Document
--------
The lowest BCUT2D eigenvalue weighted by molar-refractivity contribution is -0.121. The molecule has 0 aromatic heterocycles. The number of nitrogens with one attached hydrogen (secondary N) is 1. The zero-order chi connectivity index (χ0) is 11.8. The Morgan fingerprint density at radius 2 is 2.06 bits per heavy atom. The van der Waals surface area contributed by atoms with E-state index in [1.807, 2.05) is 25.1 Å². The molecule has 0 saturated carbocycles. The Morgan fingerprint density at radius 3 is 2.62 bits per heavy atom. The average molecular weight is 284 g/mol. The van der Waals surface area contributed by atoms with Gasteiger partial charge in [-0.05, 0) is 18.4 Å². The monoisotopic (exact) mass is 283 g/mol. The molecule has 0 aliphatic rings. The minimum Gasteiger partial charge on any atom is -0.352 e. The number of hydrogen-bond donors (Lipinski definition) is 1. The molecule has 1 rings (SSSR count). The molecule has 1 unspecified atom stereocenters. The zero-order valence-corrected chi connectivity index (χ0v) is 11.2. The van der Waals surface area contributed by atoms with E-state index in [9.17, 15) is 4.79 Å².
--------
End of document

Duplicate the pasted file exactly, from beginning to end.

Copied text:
The lowest BCUT2D eigenvalue weighted by molar-refractivity contribution is -0.121. The molecule has 0 aromatic heterocycles. The number of nitrogens with one attached hydrogen (secondary N) is 1. The zero-order chi connectivity index (χ0) is 11.8. The Morgan fingerprint density at radius 2 is 2.06 bits per heavy atom. The van der Waals surface area contributed by atoms with E-state index in [1.807, 2.05) is 25.1 Å². The molecule has 0 saturated carbocycles. The Morgan fingerprint density at radius 3 is 2.62 bits per heavy atom. The average molecular weight is 284 g/mol. The van der Waals surface area contributed by atoms with Gasteiger partial charge in [-0.05, 0) is 18.4 Å². The monoisotopic (exact) mass is 283 g/mol. The molecule has 0 aliphatic rings. The minimum Gasteiger partial charge on any atom is -0.352 e. The number of hydrogen-bond donors (Lipinski definition) is 1. The molecule has 1 rings (SSSR count). The molecule has 1 unspecified atom stereocenters. The zero-order valence-corrected chi connectivity index (χ0v) is 11.2. The van der Waals surface area contributed by atoms with E-state index in [9.17, 15) is 4.79 Å².